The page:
09 April 2020

Third Party Funding in Hong Kong

Withers’ Hong Kong Family team has been running a potentially ground breaking case in the High Court on the question of third party funding using the expertise of Withers’ dispute resolution teams spread across the world’s key dispute resolution centres. It has been seeking, on behalf of the applicant, a declaration that proposed third party funding shall not breach the laws of champerty and maintenance as the funding arrangement falls into the ‘access to justice’ exception, such that it can be funded by third party funders. In Hong Kong, under common law, maintenance and champerty are simultaneously criminal offences, torts and a ground of public policy for invalidating contracts. In the case which Withers has been running, it was hoped that there would be a change in practice, bringing Hong Kong into line with England and Wales and other common law jurisdictions, such as New Zealand, Canada and most of the states in Australia. It was argued that in the global context and the growing trend towards allowing third party funding that Hong Kong was behind in its development of its jurisprudence on third party funding.

Withers’ client was a husband seeking to set aside a transfer of valuable shares in a company by the wife to her brother, the beneficial ownership of which was in dispute. The application was made under section 17 Matrimonial Proceedings and Property Ordinance Cap 192 (s17 MPPO) (the equivalent in England and Wales to section 37 MCA 1973). The transfer represents the lion’s share of the marital pot for division and therefore the determination of the husband’s application to set aside was crucial to his case for ancillary relief. Without third party funding, the husband argued that he would not be able to afford to pursue his section 17 application, thus restricting his access to justice, in breach of his rights under Article 35 of the Hong Kong Basic Law.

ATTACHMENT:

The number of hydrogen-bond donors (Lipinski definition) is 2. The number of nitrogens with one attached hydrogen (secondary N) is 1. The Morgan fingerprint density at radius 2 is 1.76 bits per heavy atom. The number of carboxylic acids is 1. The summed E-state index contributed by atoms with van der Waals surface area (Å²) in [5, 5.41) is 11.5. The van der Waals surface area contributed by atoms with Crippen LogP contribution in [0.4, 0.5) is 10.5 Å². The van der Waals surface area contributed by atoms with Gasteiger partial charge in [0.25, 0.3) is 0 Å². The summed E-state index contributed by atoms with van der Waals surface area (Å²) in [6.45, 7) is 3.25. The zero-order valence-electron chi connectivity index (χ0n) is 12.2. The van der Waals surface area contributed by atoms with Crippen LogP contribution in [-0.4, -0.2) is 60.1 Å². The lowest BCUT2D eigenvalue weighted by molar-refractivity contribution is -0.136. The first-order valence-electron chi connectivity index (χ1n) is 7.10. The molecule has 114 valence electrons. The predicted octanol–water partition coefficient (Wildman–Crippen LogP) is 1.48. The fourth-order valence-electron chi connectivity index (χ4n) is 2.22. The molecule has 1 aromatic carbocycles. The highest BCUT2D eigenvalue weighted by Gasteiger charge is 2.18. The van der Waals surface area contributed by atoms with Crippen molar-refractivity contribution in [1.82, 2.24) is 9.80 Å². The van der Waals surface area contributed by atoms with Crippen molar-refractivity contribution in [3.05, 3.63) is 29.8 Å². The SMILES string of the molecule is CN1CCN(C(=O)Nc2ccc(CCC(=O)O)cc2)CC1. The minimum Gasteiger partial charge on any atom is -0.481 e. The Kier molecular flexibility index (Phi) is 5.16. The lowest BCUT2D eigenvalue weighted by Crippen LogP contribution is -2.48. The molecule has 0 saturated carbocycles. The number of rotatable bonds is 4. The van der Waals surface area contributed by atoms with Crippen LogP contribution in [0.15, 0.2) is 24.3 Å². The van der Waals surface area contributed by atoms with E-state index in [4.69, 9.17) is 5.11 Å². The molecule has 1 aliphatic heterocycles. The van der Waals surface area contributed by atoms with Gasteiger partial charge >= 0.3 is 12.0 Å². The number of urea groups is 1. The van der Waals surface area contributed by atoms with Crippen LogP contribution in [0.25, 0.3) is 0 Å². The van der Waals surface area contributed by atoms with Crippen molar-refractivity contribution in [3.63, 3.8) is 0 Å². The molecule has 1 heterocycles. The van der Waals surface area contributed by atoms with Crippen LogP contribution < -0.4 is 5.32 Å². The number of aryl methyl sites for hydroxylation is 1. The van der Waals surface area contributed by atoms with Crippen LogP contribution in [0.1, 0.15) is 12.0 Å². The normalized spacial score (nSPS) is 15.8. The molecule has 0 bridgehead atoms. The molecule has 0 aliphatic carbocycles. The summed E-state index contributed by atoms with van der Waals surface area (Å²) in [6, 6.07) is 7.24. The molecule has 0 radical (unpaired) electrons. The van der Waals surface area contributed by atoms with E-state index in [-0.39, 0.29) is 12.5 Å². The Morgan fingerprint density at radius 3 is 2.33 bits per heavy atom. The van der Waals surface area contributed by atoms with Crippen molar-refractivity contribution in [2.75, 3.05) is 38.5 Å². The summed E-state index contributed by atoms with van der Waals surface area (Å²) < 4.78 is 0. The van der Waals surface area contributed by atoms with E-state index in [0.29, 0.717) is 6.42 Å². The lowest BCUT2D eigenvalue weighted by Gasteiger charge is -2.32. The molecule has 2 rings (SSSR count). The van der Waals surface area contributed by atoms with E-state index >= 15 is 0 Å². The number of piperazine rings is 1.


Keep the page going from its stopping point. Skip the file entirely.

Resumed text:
The husband’s application was made to a Judge who was not the Judge who will hear the underlying section 17 application. It was opposed by the Secretary for Justice (the SJ) on the basis that the application was misconceived as, the SJ argued, declaratory relief was not available for the purpose of obtaining a declaration of non-criminality and was against the public interest. Highly unusual nowadays, the Judge was assisted by both a senior and junior counsel acting as amicus curiae (a figure introduce into English Law in the 9th century), “a friend of the court” in the plural known as the amici curiae. The senior amicus curiae in this case was Wong Yan Lung SC, who held the position of Secretary for Justice in Hong Kong from 2005 to 2012.

John Scott SC for the husband emphasized the particular need in family law cases where often one party has no means of funding the case which undermines the ethos of contemporary ancillary relief jurisprudence. The less well-off spouse, who has few or no assets in advance of the divorce settlement, cannot fund the level of expert advice and representation required in order to secure an award which meets the judicially constructed standard of ‘fairness’.

The SJ argued that widening the scope of jurisdiction to grant declaratory relief in approving funding agreements was best left to the legislature which may decide to introduce some form of regulation. It was not in the public interest for the courts to be granting declarations. There was a public interest in preventing the development of an unlicensed and unregulated market in litigation as well and the undesirable development whereby litigation becomes commercialized and commoditized.